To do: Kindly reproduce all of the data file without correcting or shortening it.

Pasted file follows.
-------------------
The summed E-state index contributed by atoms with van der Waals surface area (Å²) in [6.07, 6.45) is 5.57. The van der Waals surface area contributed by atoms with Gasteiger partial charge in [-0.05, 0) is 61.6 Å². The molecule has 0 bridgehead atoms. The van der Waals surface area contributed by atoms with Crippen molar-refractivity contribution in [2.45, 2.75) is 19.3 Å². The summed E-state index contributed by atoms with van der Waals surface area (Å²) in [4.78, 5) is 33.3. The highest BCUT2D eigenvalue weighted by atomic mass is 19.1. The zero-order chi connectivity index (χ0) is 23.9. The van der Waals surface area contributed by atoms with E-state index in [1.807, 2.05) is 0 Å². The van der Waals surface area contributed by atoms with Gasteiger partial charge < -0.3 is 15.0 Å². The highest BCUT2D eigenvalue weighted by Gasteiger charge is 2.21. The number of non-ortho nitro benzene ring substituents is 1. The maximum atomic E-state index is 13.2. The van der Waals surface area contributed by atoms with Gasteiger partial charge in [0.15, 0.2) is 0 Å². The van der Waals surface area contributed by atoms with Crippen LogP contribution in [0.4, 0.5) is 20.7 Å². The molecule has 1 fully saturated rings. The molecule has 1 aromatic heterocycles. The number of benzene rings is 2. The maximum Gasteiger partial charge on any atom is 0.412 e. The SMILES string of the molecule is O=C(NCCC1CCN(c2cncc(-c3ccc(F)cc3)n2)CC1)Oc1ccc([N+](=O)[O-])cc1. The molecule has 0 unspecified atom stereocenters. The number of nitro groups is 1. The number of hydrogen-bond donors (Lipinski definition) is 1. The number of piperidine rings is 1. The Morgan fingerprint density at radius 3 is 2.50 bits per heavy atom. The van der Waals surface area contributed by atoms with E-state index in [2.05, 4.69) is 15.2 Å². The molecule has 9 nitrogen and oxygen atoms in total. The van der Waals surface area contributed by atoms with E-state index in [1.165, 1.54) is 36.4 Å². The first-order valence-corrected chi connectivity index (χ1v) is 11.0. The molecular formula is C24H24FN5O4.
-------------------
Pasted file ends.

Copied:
The summed E-state index contributed by atoms with van der Waals surface area (Å²) in [6.07, 6.45) is 5.57. The van der Waals surface area contributed by atoms with Gasteiger partial charge in [-0.05, 0) is 61.6 Å². The molecule has 0 bridgehead atoms. The van der Waals surface area contributed by atoms with Crippen molar-refractivity contribution in [2.45, 2.75) is 19.3 Å². The summed E-state index contributed by atoms with van der Waals surface area (Å²) in [4.78, 5) is 33.3. The highest BCUT2D eigenvalue weighted by atomic mass is 19.1. The zero-order chi connectivity index (χ0) is 23.9. The van der Waals surface area contributed by atoms with E-state index in [1.807, 2.05) is 0 Å². The van der Waals surface area contributed by atoms with Gasteiger partial charge < -0.3 is 15.0 Å². The highest BCUT2D eigenvalue weighted by Gasteiger charge is 2.21. The number of non-ortho nitro benzene ring substituents is 1. The maximum atomic E-state index is 13.2. The van der Waals surface area contributed by atoms with Gasteiger partial charge in [0.15, 0.2) is 0 Å². The van der Waals surface area contributed by atoms with Crippen LogP contribution in [0.4, 0.5) is 20.7 Å². The molecule has 1 fully saturated rings. The molecule has 1 aromatic heterocycles. The number of benzene rings is 2. The maximum Gasteiger partial charge on any atom is 0.412 e. The SMILES string of the molecule is O=C(NCCC1CCN(c2cncc(-c3ccc(F)cc3)n2)CC1)Oc1ccc([N+](=O)[O-])cc1. The molecule has 0 unspecified atom stereocenters. The number of nitro groups is 1. The number of hydrogen-bond donors (Lipinski definition) is 1. The number of piperidine rings is 1. The Morgan fingerprint density at radius 3 is 2.50 bits per heavy atom. The van der Waals surface area contributed by atoms with E-state index in [2.05, 4.69) is 15.2 Å². The molecule has 9 nitrogen and oxygen atoms in total. The van der Waals surface area contributed by atoms with E-state index in [1.165, 1.54) is 36.4 Å². The first-order valence-corrected chi connectivity index (χ1v) is 11.0. The molecular formula is C24H24FN5O4.